Gospel: Spirit of Harlem comes to Hackney

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Indy Lifestyle Online
IN 20 YEARS of going to rock concerts, two of the most moving live experiences I have had came in church, at gospel services in Harlem and Brooklyn. Gospel is not just the foundation of rock, but one of its zeniths: a soaring, surging, swelling sound which simply lifts up your heart. And all you have to believe in is the power of music.

Yet gospel has never really spread. It enters the mainstream only as an infusion (Eric Clapton's new album) or an accessory (the credits to TFI Friday). Most of us cannot name a single gospel singer: the great voices of the genre become famous only if they leave for the watery pastures of "soul". Gospel is still waiting for its Bob Marley, or even its Ladysmith Black Mambazo.

But here comes a contender: Queen Esther Marrow, with her group, the Harlem Gospel Singers, trotting the globe for the first time. After a week in Birmingham, they're doing 21 nights at the Hackney Empire. Gospel never left anyone short of ambition.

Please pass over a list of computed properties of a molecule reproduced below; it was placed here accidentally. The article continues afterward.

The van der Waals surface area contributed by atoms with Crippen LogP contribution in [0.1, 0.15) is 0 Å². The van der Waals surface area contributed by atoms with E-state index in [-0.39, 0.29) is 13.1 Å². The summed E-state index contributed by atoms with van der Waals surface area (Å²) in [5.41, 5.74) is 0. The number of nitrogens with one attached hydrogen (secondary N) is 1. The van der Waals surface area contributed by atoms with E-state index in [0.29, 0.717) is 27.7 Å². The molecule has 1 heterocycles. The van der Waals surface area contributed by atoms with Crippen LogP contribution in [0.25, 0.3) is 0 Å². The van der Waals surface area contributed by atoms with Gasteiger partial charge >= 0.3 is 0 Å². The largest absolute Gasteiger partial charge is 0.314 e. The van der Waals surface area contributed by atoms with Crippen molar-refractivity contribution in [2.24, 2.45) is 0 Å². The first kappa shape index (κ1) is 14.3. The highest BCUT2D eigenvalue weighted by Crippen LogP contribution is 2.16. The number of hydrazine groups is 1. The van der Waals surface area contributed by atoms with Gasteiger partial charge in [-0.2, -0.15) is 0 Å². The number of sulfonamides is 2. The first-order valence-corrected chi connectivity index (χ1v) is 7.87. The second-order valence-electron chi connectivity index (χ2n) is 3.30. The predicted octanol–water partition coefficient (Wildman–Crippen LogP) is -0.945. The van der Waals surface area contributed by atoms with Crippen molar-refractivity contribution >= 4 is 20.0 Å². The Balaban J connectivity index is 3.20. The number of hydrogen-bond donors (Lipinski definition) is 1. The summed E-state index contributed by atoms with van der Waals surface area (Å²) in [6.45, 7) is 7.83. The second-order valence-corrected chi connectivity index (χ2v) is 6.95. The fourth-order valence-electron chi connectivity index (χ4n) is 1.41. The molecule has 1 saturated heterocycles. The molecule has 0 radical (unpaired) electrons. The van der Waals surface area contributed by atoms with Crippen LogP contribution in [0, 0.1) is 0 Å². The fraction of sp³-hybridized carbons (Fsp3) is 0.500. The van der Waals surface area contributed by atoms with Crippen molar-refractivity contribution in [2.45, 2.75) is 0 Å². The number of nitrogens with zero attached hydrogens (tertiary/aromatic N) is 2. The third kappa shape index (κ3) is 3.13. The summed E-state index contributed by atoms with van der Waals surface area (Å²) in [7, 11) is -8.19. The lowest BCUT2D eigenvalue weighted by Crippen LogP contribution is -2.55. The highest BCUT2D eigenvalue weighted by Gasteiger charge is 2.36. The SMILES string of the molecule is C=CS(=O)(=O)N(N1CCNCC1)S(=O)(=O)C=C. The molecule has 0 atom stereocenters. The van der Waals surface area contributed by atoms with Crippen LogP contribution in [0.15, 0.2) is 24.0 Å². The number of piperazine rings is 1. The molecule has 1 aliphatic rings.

Queen Esther, 50ish, is dressed like an altar, in yards of yellow silk with a panel of spangly sky-blue down the middle. Her 14-strong choir are dressed like the venue, in red velvet. The six-man band are in charcoal Nehru suits. They all change at the interval (you wouldn't want a job in Wardrobe). The audience ranges from fellows in M&S jumpers to brothers in Nike, and plenty of black women.

The music ranges even wider. The singing is nearly all gospel, but the backing includes most of its relations, from blues to white pop ("Walking on Sunshine"). This doesn't always work: Jackie Wilson's "Higher and Higher" starts so frantically that it has nowhere to go. There is a dire comedy routine involving the pianist (Bahnamous Bowie, son of Lester Bowie and Fontella Bass) playing the wrong tune, and forgetting that music, like sport, is only fun when taken seriously.

The bad bits are outnumbered by moments of transcendent joy. Richard Bellazzin's bass (voice, not guitar) shakes the rafters and stirs the soul on "Without a Song". The choir (above) conjure up the purest beauty with an unaccompanied medley of spirituals. The Queen herself is regally throaty in a highly personalised "Grandma's Hands", which eases into a powerful version of Marvin Gaye's "Abraham, Martin and John". That in turn sets up a sermon about standing up for justice and peace, which extends from Dr King to Princess Diana, "who didn't have to but she did anyway". She may be the first Briton ever to show up on the radar of gospel. The crowd loved this, as they loved everything else. Go if you can.

Hackney Empire, E8 (0181 985 2424), to Sun 15 Mar.